Dementia often leads to mental incapacity.
Some cognitive decline is to be expected in aging.
For some, the progression is relatively mild.
For others, the decline is more severe and involves dementia or Alzheimer’s.
According to a recent Health News article titled “Can Someone With Dementia Sign Legal Documents,” the progression of these diseases can move quickly or relatively slowly.
If loved ones are starting to show signs of cognitive decline, it is wise to discuss and address the status of their estate planning.
Once a diagnosis for dementia has been received, it is best to move swiftly into estate planning.
In the early stages of dementia, some patients are still capable of making decisions for themselves.
It is important for them to start while they are still able to understand the planning process and be involved in communicating their wishes.
Not knowing the wishes of a loved one can lead to feelings of guilt, worry, and confusion.
If you (or a loved one) were recently diagnosed with dementia, you should work with an experienced estate planning attorney or elder law attorney in your state as soon as possible.
These two attorneys will have slightly different emphases depending on your needs.
While estate planning attorneys prioritize incapacity and asset distribution planning, elder law attorneys also focus on “financing” incapacity through Medicaid planning.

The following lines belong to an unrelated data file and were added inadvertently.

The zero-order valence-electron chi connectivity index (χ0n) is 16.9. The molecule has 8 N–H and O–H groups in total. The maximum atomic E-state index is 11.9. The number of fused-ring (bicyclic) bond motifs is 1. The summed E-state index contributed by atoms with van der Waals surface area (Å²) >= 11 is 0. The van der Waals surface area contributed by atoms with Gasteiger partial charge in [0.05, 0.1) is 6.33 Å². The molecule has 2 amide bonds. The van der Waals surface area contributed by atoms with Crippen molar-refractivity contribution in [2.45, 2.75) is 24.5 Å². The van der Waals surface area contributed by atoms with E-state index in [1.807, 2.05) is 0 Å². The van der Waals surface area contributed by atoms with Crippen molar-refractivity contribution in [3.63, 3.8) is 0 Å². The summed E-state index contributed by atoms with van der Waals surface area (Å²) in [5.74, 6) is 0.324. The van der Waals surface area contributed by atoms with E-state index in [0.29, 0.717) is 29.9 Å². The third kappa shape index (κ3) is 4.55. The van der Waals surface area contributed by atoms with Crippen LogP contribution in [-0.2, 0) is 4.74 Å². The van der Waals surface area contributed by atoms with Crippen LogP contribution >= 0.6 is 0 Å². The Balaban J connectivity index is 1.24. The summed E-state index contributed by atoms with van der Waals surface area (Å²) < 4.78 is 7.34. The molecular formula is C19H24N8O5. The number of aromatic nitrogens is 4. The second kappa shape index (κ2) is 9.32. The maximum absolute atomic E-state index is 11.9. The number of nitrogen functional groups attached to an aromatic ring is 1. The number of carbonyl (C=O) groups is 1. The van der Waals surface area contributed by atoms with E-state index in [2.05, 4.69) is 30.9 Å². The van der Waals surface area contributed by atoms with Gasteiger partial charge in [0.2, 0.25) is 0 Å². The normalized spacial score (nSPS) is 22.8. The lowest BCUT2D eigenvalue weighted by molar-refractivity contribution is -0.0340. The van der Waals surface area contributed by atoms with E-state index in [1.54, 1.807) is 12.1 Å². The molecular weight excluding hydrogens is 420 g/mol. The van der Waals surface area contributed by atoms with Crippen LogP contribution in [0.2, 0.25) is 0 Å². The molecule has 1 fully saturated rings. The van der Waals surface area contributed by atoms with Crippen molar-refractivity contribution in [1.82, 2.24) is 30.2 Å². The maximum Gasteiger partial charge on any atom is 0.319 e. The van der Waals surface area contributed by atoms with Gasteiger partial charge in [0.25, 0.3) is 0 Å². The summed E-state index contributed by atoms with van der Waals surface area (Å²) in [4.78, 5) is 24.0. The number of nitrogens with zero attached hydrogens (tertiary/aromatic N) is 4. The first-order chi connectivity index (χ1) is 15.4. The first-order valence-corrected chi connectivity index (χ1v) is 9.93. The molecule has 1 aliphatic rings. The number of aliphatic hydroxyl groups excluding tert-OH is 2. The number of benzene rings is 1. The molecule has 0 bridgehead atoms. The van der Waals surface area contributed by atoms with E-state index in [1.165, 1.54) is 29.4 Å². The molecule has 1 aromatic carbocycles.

Common incapacity documents include an advance health care directive, which consists of a health care treatment directive and a durable power of attorney for health care decisions, and Do-Not-Resuscitate (DNR) orders.
Certain states may also accept a Medical Orders for Life-Sustaining Treatment (MOLST) document.
Missouri does and Kansas does not.
What do each of these do?
Because those with dementia will eventually be incapable of making their own medical decisions, the advance health care directive provides guidance for treatment and appoints agents to make medical decisions.
The health care treatment directive allows individuals with dementia to outline their wishes on the use of specific medical procedures while they still have the legal mental capacity to explain these wishes.
It can address the use of blood transfusions, feeding tubes, dialysis, and other procedures.
With a Do-Not-Resuscitate order, a person can decline the use of CPR should breathing cease or the heart stop.
A doctor must also sign this order prior to its inclusion in the client chart.
Funeral planning should also be accomplished prior to later stages of dementia.
Individuals should outline wishes for their burial, cremation, funeral, or memorial services.
If plans already exist, information on burial plot and funeral homes should be communicated to loved ones.
Both dementia and estate planning are sensitive topics.
Working with an experienced estate planning attorney can help you and your loved ones navigate these challenging conversations.
Reference: Health News (Jan. 11, 2023) “Can Someone With Dementia Sign Legal Documents”